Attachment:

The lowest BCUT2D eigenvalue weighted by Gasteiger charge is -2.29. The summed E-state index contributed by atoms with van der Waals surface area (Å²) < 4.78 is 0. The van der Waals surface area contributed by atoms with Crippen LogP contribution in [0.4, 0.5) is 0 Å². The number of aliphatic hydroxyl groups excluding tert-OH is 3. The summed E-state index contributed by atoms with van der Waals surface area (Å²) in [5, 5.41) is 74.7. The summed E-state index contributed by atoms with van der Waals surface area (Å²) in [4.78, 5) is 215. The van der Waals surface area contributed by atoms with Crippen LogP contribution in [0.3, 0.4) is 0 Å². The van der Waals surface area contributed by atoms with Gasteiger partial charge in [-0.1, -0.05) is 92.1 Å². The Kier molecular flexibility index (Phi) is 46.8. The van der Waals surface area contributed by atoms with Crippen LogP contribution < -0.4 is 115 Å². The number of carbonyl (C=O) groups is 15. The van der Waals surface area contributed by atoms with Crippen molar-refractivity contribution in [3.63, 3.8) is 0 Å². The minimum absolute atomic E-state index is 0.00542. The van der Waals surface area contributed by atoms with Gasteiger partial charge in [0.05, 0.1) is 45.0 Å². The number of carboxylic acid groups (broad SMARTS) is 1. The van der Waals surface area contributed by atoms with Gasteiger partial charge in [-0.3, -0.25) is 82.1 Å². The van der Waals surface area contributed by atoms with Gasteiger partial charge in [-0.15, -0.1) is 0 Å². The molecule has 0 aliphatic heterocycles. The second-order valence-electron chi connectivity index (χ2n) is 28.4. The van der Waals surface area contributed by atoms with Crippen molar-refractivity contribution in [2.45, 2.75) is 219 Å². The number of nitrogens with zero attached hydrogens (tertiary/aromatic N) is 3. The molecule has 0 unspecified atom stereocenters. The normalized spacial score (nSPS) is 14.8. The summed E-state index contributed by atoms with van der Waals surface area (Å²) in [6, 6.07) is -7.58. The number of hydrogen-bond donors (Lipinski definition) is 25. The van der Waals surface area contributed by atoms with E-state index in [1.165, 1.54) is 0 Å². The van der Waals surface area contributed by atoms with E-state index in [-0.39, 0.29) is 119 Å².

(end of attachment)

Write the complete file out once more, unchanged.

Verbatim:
The lowest BCUT2D eigenvalue weighted by Gasteiger charge is -2.29. The summed E-state index contributed by atoms with van der Waals surface area (Å²) < 4.78 is 0. The van der Waals surface area contributed by atoms with Crippen LogP contribution in [0.4, 0.5) is 0 Å². The number of aliphatic hydroxyl groups excluding tert-OH is 3. The summed E-state index contributed by atoms with van der Waals surface area (Å²) in [5, 5.41) is 74.7. The summed E-state index contributed by atoms with van der Waals surface area (Å²) in [4.78, 5) is 215. The van der Waals surface area contributed by atoms with Crippen LogP contribution in [0.3, 0.4) is 0 Å². The van der Waals surface area contributed by atoms with Gasteiger partial charge in [-0.1, -0.05) is 92.1 Å². The Kier molecular flexibility index (Phi) is 46.8. The van der Waals surface area contributed by atoms with Crippen LogP contribution < -0.4 is 115 Å². The number of carbonyl (C=O) groups is 15. The van der Waals surface area contributed by atoms with Crippen molar-refractivity contribution in [3.63, 3.8) is 0 Å². The minimum absolute atomic E-state index is 0.00542. The van der Waals surface area contributed by atoms with Gasteiger partial charge in [0.05, 0.1) is 45.0 Å². The number of carboxylic acid groups (broad SMARTS) is 1. The van der Waals surface area contributed by atoms with Gasteiger partial charge in [-0.3, -0.25) is 82.1 Å². The van der Waals surface area contributed by atoms with Gasteiger partial charge in [-0.15, -0.1) is 0 Å². The molecule has 0 aliphatic heterocycles. The second-order valence-electron chi connectivity index (χ2n) is 28.4. The van der Waals surface area contributed by atoms with Crippen molar-refractivity contribution in [2.45, 2.75) is 219 Å². The number of nitrogens with zero attached hydrogens (tertiary/aromatic N) is 3. The molecule has 0 unspecified atom stereocenters. The normalized spacial score (nSPS) is 14.8. The summed E-state index contributed by atoms with van der Waals surface area (Å²) in [6, 6.07) is -7.58. The number of hydrogen-bond donors (Lipinski definition) is 25. The van der Waals surface area contributed by atoms with E-state index in [1.165, 1.54) is 0 Å². The van der Waals surface area contributed by atoms with E-state index in [-0.39, 0.29) is 119 Å².